Produced by London’s award winning Metta Theatre, expertly directed by Poppy Burton-Morgan and featuring performers from Cirque du Soleil and Zoo Nation Jungle Book’s an invigorating, hip (hop) and smart adaptation that's littered with lovely subtle touches (Baloo’s broom as a mic stand, his interaction with the audience after the interval and some simple but very effective puppetry behind the baby Mowgli). Trust me on this one, you ‘Khan’t’ afford to miss it.

Jungle Book is on at Exeter Northcott Theatre until Saturday April 30th. Tickets available right here right now. 

Tuesday, April 26, 2016

A low blow for Highbury Studio




Another sad day for music following the announcement that Brum's legendary Highbury Studio is to close. Having played host (for both recording and rehearsing purposes) to Duran Duran, UB40 and Ocean Colour Scene amongst many others over the past 35 years or so it seems as though it just can't survive in a world where you can record pretty much anywhere on a ruddy mobile phone. Of course as any vinyl junkie knows a proper recording studio stuffed full of vintage analogue equipment is a rare and beautiful thing so it's particularly sad that, just as plastic's fantastic again, the old place can't be saved. This is pretty much as close an Brum gets to a Sun Studios and yet I bet Birmingham Shitty Council won't lift a finger to save it, too busy knocking down modernist masterpieces and spunking millions on a frankly pointless tram system in a misguided attempt to ape Manchester eh? Oh well, at least we still have the music and the memories...no matter how careless the City might be with them.







PS: This isn't a pop at the people who've been trying to keep the place going for the past few years, it's a case of use it or lose it I guess.

PPS: Maybe Jack White or Toe Rag Studio's Liam Watson would like to take it over?

PPPS: Or how about Duran Duran divert a million or two back into the place...

Friday, April 22, 2016

Purple Reign




Just about to hop in the shower last night at 6.15 and stuck on radio 4 (yeah I know, rock ‘n’ roll eh?) as someone announced that 'prince' had died. Prince? Prince Charles? Prince Charming? Prince Foghorn of Monaco? It didn't occur to me for one single second that it was THE Prince, someone I’d grown up with and been lucky enough to see live less than two years ago and who, at the time, looked like a man half his age. It was only when they mentioned the word Minneapolis that it clicked and I ran downstairs in my boxer shorts and sat shivering watching the TV as the story broke, too 'gobsmacked' I believe the phrase is, to move.

If you grew up in the 80s Prince was one of the holy trinity of global pop stars – the other two being Jacko and Madge – and it’s incredible that only one of them is now left. No cause of death has yet been announced and, apart from a slightly macabre fascination, that really doesn’t matter. What is important is that this year we’ve lost two of popular music’s defining talents (Bowie being the other of course) leaving the whole world a much less colourful place.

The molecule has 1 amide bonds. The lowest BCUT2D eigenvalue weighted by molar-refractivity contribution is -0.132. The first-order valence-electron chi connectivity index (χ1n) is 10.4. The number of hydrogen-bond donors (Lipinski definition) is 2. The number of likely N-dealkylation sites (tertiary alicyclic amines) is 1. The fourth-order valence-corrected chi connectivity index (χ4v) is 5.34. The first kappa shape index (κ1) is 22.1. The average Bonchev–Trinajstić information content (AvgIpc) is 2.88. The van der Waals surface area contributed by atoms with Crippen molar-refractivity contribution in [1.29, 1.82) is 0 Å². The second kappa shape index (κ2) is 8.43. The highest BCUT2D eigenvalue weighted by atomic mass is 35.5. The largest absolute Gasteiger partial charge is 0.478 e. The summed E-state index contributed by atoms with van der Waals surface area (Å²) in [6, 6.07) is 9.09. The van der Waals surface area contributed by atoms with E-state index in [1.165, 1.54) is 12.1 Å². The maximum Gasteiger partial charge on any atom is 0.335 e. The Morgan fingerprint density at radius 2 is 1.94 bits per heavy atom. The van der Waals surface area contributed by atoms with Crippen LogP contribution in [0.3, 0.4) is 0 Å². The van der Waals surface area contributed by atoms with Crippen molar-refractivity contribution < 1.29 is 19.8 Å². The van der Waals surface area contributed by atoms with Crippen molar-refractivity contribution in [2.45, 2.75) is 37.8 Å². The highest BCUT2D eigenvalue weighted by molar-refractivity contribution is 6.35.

Few artists have been as prolific as Prince, I think I heard that he’d released 39 studio albums since his debut in 1978...or more than one a year...and that’s frankly astonishing, especially as some were doubles or triples. Legend has it that he recorded a song a day too and apparently there’s a huge stash of unheard stuff in a vault at Paisley Park so, the music biz being what it is, ‘new’ material from Prince might well be trickling out for years or decades to come. 

It’s a bit of a cliché but, like Bowie, he really did seem other worldly. Short and slight with a speaking voice that often seemed on the verge of vanishing into a fragile whisper, onstage and in the studio he out-dressed, out-played and out-sang pretty much every other pop star around and, for many of my generation in particular, he was our Hendrix, Bowie, Brown, Presley and Wonder all wrapped up in one. RIP Prince. x  

Thursday, April 21, 2016

Klaus Nomi - Simple Man




Picked up a vinyl copy of the Klaus Nomi album Simple Man a couple of weeks ago (for a ruddy quid!) and only just got round to playing it. I've been a fan for years but never really heard the full on Nomi in all his fantastic plastic glory. Majestic. His death at the age of 39 (sadly one of many gay men who fell to AIDS back when it was pretty much a death sentence) robbed the world of a truly extraordinary talent. Oh to have seen him live eh?

Tuesday, April 19, 2016

Just for the record...




I have mixed emotions about Record Store Day now. On the one hand it's ruddy brilliant that it gets people into actual real Record Shops and hopefully spending a little dosh, on the other it seems to attract some of the same bottom feeders that snap up tickets for gigs they have no intention of going too just to make a fast buck...or pound as we say over here. I was only really after one record, a tasty pink vinyl 12 inch of Soft Cell's seminal Sex Dwarf (which is as good an excuse as any to post up 'that' video') but given that there were only 500 copies in the whole universe unsurprisingly there weren't any in Newton Abbot by 9.15am. Plenty on eBay now though, funny that eh? Oh well, I cheered myself by snapping up ten albums for a tenner in the local market, including a mint copy of Carole King's Tapestry. Here's a pleasingly enthusiastic live performance of arguably the album's highlight, I Feel The Earth Move...probably that sex dwarf at it again.